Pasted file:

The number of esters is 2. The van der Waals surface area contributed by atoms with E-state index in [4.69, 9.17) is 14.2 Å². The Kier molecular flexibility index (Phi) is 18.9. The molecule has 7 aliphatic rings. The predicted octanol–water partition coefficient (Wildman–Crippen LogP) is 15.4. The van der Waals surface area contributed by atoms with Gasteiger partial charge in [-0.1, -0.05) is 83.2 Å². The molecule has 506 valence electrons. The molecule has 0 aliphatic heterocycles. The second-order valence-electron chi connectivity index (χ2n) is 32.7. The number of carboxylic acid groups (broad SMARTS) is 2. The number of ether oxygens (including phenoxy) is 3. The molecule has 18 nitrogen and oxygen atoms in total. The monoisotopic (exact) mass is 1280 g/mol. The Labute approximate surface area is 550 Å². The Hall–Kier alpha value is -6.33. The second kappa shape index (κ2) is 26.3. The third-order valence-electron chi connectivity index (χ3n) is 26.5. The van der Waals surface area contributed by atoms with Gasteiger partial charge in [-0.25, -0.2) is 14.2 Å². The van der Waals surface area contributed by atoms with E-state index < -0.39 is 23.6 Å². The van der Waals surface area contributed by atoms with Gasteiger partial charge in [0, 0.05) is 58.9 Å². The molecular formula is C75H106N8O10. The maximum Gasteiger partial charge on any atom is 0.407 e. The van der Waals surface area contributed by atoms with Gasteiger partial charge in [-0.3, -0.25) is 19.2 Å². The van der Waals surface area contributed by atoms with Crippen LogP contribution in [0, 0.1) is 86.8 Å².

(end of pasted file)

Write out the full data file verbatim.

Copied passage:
The number of esters is 2. The van der Waals surface area contributed by atoms with E-state index in [4.69, 9.17) is 14.2 Å². The Kier molecular flexibility index (Phi) is 18.9. The molecule has 7 aliphatic rings. The predicted octanol–water partition coefficient (Wildman–Crippen LogP) is 15.4. The van der Waals surface area contributed by atoms with Gasteiger partial charge in [-0.1, -0.05) is 83.2 Å². The molecule has 506 valence electrons. The molecule has 0 aliphatic heterocycles. The second-order valence-electron chi connectivity index (χ2n) is 32.7. The number of carboxylic acid groups (broad SMARTS) is 2. The number of ether oxygens (including phenoxy) is 3. The molecule has 18 nitrogen and oxygen atoms in total. The monoisotopic (exact) mass is 1280 g/mol. The Labute approximate surface area is 550 Å². The Hall–Kier alpha value is -6.33. The second kappa shape index (κ2) is 26.3. The third-order valence-electron chi connectivity index (χ3n) is 26.5. The van der Waals surface area contributed by atoms with Gasteiger partial charge in [-0.25, -0.2) is 14.2 Å². The van der Waals surface area contributed by atoms with E-state index < -0.39 is 23.6 Å². The van der Waals surface area contributed by atoms with Gasteiger partial charge in [0, 0.05) is 58.9 Å². The molecular formula is C75H106N8O10. The maximum Gasteiger partial charge on any atom is 0.407 e. The van der Waals surface area contributed by atoms with Gasteiger partial charge in [-0.3, -0.25) is 19.2 Å². The van der Waals surface area contributed by atoms with Crippen LogP contribution in [0, 0.1) is 86.8 Å².